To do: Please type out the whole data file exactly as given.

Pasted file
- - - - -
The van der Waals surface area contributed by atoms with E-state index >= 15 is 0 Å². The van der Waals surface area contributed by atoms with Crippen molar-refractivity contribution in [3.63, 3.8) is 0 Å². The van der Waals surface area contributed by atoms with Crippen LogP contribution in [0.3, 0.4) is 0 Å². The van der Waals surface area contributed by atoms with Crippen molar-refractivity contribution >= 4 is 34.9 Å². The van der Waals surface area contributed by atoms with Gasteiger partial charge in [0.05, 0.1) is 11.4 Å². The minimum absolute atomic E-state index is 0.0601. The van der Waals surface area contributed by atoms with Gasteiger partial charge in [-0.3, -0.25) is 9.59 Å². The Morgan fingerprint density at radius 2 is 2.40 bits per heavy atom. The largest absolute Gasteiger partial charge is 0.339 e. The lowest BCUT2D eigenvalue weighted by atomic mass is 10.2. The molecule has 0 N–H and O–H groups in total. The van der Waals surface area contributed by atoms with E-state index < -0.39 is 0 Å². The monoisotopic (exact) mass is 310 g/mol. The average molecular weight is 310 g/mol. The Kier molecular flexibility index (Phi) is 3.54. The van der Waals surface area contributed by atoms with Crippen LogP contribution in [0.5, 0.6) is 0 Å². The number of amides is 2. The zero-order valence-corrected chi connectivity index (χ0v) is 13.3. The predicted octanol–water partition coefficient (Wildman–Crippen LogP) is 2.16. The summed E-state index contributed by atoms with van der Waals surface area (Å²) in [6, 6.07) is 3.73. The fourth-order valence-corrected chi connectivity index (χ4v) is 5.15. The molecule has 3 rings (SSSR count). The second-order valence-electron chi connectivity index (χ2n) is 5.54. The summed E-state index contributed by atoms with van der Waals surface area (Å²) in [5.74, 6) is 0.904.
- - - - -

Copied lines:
The van der Waals surface area contributed by atoms with E-state index >= 15 is 0 Å². The van der Waals surface area contributed by atoms with Crippen molar-refractivity contribution in [3.63, 3.8) is 0 Å². The van der Waals surface area contributed by atoms with Crippen LogP contribution in [0.3, 0.4) is 0 Å². The van der Waals surface area contributed by atoms with Crippen molar-refractivity contribution >= 4 is 34.9 Å². The van der Waals surface area contributed by atoms with Gasteiger partial charge in [0.05, 0.1) is 11.4 Å². The minimum absolute atomic E-state index is 0.0601. The van der Waals surface area contributed by atoms with Gasteiger partial charge in [-0.3, -0.25) is 9.59 Å². The Morgan fingerprint density at radius 2 is 2.40 bits per heavy atom. The largest absolute Gasteiger partial charge is 0.339 e. The lowest BCUT2D eigenvalue weighted by atomic mass is 10.2. The molecule has 0 N–H and O–H groups in total. The van der Waals surface area contributed by atoms with E-state index < -0.39 is 0 Å². The monoisotopic (exact) mass is 310 g/mol. The average molecular weight is 310 g/mol. The Kier molecular flexibility index (Phi) is 3.54. The van der Waals surface area contributed by atoms with Crippen LogP contribution in [0.5, 0.6) is 0 Å². The number of amides is 2. The zero-order valence-corrected chi connectivity index (χ0v) is 13.3. The predicted octanol–water partition coefficient (Wildman–Crippen LogP) is 2.16. The summed E-state index contributed by atoms with van der Waals surface area (Å²) in [6, 6.07) is 3.73. The fourth-order valence-corrected chi connectivity index (χ4v) is 5.15. The molecule has 3 rings (SSSR count). The second-order valence-electron chi connectivity index (χ2n) is 5.54. The summed E-state index contributed by atoms with van der Waals surface area (Å²) in [5.74, 6) is 0.904.